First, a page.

Some proteins are less like landlines and more like smartphones: they can do more than just talk to other proteins. One molecular app of particular interest is the ‘RNA-binding domain’, which lets proteins engage with RNA and influence how a cell responds to its environment. Lots of proteins use it – even ones that do not appear to have one. So how do you find an app that is clearly in use but has an invisible launch site? Researchers at EMBL invented a technique to do just that. Called RBDmap, the new method was recently published in Molecular Cell.

“We are one step closer to understanding how RNA and proteins interact,” says Matthias Hentze, who led the study.

Decades of research in the RNA field confirmed that proteins of a certain architecture can bind to RNA. But when the Hentze lab systematically searched for proteins that are able to bind to RNA using next generation methods, they saw something surprising: many of the proteins they discovered did not have any signature that could explain their RNA-binding ability. And yet, these enigmRBPs – as they came to be called – could still bind to RNA. But how? And why?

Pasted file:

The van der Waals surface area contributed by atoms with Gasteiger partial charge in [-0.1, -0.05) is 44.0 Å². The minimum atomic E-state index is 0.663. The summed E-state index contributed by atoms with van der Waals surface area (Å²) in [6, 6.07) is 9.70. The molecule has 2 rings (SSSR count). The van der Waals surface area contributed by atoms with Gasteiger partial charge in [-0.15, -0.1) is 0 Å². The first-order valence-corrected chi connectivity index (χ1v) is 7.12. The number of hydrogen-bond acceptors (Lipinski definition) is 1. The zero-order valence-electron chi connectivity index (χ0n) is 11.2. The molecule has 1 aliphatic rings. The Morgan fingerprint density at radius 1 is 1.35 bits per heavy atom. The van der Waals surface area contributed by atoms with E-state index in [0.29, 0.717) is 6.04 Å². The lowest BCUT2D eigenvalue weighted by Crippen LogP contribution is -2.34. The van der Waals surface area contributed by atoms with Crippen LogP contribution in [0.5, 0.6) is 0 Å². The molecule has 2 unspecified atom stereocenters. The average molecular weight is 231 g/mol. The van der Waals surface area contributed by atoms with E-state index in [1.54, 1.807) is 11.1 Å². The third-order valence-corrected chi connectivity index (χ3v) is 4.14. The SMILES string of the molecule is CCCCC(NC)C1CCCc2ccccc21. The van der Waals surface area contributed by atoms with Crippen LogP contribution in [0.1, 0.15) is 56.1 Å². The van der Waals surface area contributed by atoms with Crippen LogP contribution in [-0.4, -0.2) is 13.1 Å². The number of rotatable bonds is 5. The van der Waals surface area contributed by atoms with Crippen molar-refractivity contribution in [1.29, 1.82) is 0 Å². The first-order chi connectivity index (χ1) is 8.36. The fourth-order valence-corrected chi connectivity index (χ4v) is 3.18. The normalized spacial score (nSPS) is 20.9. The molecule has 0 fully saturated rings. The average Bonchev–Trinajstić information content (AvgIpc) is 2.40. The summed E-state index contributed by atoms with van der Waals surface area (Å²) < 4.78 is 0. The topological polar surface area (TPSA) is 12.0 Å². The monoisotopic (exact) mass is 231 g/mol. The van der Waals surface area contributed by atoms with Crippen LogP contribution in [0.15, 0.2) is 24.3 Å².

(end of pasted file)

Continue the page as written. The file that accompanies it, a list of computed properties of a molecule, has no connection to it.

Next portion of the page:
We are one step closer to understanding how RNA and proteins interact

In order to answer these questions, the EMBL scientists first needed to figure out which part of these enigmatic proteins does the binding in the first place. That’s where RBDmap comes in.

Think of RNA-binding proteins as people holding onto a single rope – a strand of RNA. The hands holding the rope represent the part of the protein that can interact with RNA, while the rest of the body is free to do something else. “RBDmap separates the hands from the rest of the body and identifies what these hands are and to whom they belong,” explains Alfredo Castello, who developed the technique as a staff scientist in Hentze’s lab. “It tells us exactly what part of the protein binds to RNA.”

Using this new approach, Hentze, Castello and colleagues mapped over one thousand previously unrecognised RNA-binding sites within 529 proteins. With this information, the researchers look forward to investigating how these RNA-binding proteins work. “If we can change a very small part of the protein, chances are it can no longer bind to RNA,” Hentze said. “But, the protein can still do its other jobs – which may be vital for the cell’s survival,” Hentze said. From these mutations, the researchers can begin to investigate the role of RNA binding in how cells respond to physiological stresses such as starvation and disease.